By TAP Integrative

Higher concentrations of HDL cholesterol are associated with a decreased risk of cardiovascular disease, but evidence suggests that the cardioprotective effects of HDL depend more on HDL function and HDL subspecies than on absolute HDL concentrations. HDL function refers to actions such as reverse cholesterol transport from the periphery to the liver, a process that begins with cholesterol efflux from macrophages. HDL subspecies (including pre-β-1, pre-β2, α-1, α-2, α-3, and α-4) refer to HDL molecules that vary in size, density, and apolipoprotein composition.

Data from the Framingham Offspring Study showed that higher concentrations of α-1 HDL decreased the odds of ischemic heart disease, whereas higher concentrations of α-3 HDL increased the odds. Additional studies show that low concentrations of α-1 HDL and high concentrations of pre-β-1 HDL, alone or in combination, increase cardiovascular risk.

Researchers at Pennsylvania State University hypothesized that eating almonds in the context of a cholesterol-lowering diet would improve HDL function and HDL subspecies compared with a traditional cholesterol-lowering diet. To test this hypothesis, they analyzed stored samples from a previous controlled feeding trial.

The previous trial had demonstrated that a diet providing almonds (43g, or approximately 35 almonds per day) improved total HDL concentrations when compared with a similar diet providing an isocaloric muffin in place of almonds. The macronutrient content of the almond diet was 51% carbohydrate, 16% protein, 32% total fat, and 8% saturated fat. The macronutrient content for the control diet was 58% carbohydrate, 15% protein, 26% total fat, and 8% saturated fat.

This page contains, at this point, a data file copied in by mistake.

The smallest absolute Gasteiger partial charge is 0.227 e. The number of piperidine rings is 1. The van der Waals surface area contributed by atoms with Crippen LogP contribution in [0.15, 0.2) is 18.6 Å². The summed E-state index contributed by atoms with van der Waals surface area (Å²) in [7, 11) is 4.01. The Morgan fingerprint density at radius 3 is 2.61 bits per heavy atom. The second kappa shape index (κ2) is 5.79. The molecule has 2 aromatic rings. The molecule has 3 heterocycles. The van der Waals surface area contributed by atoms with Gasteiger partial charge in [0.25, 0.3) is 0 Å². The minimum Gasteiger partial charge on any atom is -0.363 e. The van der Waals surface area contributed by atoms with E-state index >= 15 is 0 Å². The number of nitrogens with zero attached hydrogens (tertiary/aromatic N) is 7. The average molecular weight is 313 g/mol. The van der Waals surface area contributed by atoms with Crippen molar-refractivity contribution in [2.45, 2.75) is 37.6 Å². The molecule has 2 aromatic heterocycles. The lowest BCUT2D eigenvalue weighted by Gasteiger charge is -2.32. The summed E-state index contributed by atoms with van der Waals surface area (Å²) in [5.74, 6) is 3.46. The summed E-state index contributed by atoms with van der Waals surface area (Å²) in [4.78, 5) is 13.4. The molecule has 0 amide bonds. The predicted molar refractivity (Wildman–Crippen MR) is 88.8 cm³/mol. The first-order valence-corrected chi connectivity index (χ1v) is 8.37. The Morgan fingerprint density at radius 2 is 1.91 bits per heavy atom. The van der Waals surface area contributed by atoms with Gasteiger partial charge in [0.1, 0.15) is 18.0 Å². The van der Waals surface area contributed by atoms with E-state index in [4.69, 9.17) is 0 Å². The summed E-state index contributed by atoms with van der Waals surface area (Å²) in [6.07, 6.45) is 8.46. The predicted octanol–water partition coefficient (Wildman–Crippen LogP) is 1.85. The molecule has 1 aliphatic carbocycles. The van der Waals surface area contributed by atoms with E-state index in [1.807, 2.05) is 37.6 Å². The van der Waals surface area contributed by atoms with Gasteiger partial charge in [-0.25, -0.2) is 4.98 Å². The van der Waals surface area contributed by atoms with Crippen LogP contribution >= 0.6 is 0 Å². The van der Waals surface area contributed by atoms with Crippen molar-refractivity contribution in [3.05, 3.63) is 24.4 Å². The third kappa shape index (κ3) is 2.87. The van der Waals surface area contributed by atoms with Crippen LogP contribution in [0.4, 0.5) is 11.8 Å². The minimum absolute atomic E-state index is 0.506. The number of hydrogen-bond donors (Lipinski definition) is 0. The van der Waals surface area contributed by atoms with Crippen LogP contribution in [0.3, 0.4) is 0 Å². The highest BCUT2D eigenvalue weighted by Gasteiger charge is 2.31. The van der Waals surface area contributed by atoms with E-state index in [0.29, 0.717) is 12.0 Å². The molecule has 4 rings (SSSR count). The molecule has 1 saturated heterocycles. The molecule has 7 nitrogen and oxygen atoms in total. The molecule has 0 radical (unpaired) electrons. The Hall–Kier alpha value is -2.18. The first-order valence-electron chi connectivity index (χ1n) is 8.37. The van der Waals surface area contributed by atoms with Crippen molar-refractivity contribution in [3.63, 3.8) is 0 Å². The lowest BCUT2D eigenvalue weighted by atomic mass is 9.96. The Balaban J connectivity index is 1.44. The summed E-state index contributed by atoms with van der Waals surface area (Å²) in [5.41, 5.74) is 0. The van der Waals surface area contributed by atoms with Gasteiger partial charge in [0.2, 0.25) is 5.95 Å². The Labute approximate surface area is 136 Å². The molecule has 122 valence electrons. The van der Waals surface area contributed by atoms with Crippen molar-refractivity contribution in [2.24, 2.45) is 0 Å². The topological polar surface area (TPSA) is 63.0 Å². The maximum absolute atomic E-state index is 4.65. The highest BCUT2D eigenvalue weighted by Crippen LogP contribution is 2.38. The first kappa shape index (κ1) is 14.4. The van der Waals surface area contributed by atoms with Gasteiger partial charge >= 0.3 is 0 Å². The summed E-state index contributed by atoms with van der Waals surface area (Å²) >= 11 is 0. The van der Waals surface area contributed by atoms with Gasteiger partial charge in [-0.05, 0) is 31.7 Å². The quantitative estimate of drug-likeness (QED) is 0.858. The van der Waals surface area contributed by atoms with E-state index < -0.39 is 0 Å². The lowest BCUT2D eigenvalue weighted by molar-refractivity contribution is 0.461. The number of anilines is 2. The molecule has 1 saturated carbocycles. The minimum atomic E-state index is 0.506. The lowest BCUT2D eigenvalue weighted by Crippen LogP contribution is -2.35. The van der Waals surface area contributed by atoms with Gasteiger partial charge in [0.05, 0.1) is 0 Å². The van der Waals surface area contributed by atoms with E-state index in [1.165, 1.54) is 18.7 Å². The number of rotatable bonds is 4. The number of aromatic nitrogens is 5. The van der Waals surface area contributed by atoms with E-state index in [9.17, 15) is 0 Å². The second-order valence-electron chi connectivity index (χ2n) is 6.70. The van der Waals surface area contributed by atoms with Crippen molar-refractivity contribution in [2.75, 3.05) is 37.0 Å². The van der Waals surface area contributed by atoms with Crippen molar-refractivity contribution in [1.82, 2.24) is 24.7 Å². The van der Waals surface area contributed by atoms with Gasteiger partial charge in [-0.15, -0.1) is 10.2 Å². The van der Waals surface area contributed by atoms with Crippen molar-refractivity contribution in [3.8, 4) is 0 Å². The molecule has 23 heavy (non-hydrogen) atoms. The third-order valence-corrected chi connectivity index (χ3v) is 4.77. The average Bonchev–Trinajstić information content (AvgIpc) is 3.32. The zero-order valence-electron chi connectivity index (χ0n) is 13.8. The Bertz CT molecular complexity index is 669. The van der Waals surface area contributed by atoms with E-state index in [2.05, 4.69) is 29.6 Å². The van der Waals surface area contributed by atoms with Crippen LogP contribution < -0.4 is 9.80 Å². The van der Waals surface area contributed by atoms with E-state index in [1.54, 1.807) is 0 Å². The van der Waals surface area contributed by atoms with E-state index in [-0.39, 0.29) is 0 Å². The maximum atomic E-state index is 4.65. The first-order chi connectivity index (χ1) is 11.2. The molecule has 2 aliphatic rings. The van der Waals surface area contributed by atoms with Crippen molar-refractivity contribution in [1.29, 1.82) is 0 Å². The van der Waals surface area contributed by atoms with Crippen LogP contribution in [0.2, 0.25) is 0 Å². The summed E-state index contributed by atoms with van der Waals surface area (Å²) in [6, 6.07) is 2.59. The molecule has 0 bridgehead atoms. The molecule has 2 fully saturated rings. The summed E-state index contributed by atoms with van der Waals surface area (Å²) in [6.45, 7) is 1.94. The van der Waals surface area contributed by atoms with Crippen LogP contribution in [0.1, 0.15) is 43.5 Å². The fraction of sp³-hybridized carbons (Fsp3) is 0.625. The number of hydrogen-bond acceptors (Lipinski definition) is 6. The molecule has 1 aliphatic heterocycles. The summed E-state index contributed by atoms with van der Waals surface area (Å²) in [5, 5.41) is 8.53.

In the overall analysis of samples, the almond diet improved α-1 HDL compared with the control diet. Subgroup analysis revealed that this effect was only observed in normal-weight individuals. In normal-weight individuals, the almond diet increased α-1 HDL, increased the α-1 to pre-β-1 ratio, increased non-ATP cassette transporter A1 cholesterol efflux, decreased pre-β-2 HDL, and decreased α-3 HDL. None of these effects were observed in the overweight or obese subgroups.

The authors conclude that in normal-weight individuals, almonds in the context of a cholesterol-lowering diet improve HDL subspecies by preventing the decrease in α-1 HDL caused by traditional low-fat diets.

Reference 

Berryman CE, Fleming JA, Kris-Etherton PM. Inclusion of Almonds in a Cholesterol-Lowering Diet Improves Plasma HDL Subspecies and Cholesterol Efflux to Serum in Normal-Weight Individuals with Elevated LDL Cholesterol. J Nutr. 2017;147(8):1517-1523.

 


*These statements have not been evaluated by the Food and Drug Administration. This product is not intended to diagnose, treat, cure or prevent any disease.